When staff at Nebraska waterfowl production areas (WPA) are managing wetlands, they try to not impact neighboring private property. That can be a challenge if the private land is part of the same wetland footprint, meaning the soil types on the private land have the same ability to hold water as those on the WPA.
Ducks Unlimited is helping public WPAs “round out” their wetland footprints by acquiring neighboring properties and transferring them to the U.S. Fish and Wildlife Service (FWS), which owns and manages the WPAs. Employees can then better control WPA wetlands without being concerned about flooding neighboring crop fields.
“These transfers open the whole playbook for wetland managers who are trying to produce the best habitat for migrating waterfowl in this vital landscape,” said John Denton, DU manager of conservation programs in Nebraska. “The land is also now open to the public, creating more recreational opportunities.”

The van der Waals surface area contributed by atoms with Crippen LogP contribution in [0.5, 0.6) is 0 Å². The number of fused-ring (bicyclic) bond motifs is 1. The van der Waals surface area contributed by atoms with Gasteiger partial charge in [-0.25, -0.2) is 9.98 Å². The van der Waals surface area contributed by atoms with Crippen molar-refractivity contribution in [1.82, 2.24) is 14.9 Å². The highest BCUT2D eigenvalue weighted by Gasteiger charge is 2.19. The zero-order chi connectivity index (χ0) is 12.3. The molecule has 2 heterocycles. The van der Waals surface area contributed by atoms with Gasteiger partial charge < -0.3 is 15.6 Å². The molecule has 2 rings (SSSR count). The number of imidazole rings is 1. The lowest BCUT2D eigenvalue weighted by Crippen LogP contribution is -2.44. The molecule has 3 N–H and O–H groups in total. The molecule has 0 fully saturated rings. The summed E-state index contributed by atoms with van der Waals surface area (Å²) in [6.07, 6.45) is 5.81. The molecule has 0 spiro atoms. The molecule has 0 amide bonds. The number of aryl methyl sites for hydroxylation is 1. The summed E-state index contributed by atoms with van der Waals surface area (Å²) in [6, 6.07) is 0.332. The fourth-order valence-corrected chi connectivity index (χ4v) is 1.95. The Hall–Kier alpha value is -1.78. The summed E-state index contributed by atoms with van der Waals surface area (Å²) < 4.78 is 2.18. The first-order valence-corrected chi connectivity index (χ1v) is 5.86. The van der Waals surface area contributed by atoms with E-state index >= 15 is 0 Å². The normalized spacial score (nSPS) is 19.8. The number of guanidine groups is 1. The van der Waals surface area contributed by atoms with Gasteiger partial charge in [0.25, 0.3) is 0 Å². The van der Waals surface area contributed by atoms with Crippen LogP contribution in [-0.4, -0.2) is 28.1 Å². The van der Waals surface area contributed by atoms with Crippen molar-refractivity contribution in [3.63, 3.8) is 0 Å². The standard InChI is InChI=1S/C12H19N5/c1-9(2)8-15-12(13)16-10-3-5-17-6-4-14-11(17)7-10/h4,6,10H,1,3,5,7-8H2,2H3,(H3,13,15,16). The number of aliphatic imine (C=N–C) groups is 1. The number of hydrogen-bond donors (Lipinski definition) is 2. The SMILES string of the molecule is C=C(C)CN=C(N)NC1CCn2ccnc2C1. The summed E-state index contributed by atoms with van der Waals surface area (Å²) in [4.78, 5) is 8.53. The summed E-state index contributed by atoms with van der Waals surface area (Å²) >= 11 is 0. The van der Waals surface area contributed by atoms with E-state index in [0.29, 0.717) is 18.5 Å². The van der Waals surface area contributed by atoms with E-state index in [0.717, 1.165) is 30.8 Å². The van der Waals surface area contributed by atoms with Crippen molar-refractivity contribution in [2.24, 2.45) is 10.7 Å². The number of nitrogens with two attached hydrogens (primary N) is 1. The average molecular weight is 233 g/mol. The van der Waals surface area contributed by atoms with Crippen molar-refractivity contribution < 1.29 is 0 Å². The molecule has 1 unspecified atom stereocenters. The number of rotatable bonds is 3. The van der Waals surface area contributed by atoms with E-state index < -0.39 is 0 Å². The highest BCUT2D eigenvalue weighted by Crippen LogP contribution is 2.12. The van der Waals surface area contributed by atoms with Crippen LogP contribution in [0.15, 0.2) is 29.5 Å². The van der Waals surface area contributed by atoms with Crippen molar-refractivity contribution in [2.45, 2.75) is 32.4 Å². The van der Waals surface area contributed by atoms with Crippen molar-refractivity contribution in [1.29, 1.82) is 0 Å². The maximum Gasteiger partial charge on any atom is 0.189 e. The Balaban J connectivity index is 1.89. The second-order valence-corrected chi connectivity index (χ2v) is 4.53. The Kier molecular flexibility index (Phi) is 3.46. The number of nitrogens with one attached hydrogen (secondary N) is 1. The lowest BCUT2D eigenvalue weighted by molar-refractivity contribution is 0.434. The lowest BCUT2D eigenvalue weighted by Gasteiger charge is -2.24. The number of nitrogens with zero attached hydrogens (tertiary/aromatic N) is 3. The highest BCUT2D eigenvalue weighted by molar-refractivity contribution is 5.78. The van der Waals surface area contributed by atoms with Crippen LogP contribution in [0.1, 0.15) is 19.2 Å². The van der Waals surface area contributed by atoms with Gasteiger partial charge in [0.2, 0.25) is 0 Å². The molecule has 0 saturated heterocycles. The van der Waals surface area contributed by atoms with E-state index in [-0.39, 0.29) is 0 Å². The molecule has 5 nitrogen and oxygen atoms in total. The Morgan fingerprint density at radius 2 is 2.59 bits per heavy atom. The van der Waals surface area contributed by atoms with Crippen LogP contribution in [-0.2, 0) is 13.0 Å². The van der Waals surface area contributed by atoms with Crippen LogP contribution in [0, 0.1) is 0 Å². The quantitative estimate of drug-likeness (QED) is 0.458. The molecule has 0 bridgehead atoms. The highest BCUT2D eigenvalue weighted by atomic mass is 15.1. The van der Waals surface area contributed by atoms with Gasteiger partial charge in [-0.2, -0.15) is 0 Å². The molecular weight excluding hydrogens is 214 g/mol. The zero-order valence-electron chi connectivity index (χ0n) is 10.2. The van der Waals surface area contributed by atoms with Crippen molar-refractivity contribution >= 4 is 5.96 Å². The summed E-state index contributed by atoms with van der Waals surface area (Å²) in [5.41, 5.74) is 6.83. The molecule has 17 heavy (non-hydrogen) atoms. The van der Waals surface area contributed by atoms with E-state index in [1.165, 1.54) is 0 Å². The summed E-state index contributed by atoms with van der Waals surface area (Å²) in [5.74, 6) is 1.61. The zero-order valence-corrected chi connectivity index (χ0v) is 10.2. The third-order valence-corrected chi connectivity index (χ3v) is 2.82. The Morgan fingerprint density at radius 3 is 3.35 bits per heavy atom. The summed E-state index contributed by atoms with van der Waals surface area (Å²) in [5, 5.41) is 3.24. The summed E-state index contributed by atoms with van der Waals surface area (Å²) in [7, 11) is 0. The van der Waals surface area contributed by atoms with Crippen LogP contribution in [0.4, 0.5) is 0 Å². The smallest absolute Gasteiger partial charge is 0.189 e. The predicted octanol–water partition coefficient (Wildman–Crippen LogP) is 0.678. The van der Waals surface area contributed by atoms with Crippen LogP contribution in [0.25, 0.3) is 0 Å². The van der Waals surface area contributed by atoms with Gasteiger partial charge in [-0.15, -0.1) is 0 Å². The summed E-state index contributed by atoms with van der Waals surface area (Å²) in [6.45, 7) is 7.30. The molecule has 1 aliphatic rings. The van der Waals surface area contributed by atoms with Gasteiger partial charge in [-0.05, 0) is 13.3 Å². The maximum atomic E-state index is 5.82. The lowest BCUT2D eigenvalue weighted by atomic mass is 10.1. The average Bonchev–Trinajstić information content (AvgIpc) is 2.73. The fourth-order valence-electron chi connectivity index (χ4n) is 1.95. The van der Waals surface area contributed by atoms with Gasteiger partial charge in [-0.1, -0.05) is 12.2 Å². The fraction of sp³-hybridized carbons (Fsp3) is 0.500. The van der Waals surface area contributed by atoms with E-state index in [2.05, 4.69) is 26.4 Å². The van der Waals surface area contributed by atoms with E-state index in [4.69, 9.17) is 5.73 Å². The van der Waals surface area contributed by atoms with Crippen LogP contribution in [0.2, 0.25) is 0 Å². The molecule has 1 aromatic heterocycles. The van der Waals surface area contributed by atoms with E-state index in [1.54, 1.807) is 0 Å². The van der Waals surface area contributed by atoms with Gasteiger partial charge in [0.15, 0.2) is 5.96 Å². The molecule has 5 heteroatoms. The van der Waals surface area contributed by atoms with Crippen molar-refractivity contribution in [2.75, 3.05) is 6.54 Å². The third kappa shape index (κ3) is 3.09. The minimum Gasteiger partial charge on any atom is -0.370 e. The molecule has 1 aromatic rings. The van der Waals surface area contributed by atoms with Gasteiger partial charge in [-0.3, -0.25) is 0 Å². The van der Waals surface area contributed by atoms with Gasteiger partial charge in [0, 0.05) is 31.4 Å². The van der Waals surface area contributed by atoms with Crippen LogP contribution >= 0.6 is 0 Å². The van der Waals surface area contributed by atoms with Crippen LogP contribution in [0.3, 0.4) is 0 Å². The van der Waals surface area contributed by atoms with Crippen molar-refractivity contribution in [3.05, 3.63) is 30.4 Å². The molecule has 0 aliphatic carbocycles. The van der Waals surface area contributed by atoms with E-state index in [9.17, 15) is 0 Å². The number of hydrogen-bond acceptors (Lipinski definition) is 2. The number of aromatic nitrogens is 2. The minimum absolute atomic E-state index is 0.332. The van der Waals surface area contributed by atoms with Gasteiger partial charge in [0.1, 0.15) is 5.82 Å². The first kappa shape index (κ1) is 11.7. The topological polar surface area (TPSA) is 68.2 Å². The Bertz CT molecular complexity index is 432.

Another way DU tries to be a good neighbor to Nebraska communities is by creating tax endowment funds. The funds allow counties to make up for any loss in tax revenue since the federal government pays less in property taxes. DU has set up funds in Clay and Franklin counties and plans to develop others soon.
Ducks Unlimited purchased the last round-out in the Smith WPA wetland footprint to fulfill DU’s goal. DU transferred the Clay County tract to FWS, along with another property in the county that adds to Massie WPA. The Real WPA in Fillmore County and Cottonwood WPA in Phelps County were also rounded out with DU’s help. The land has been transferred to the FWS.
In one of the round-outs, the land owner wanted to trade for farmland. A Ducks Unlimited volunteer bought farmland for DU to complete the trade.
Funding for the round-outs was provided by the North American Wetlands Conservation Act and Ducks Unlimited. The Nebraska Environmental Trust assisted with habitat restoration work on one of the properties.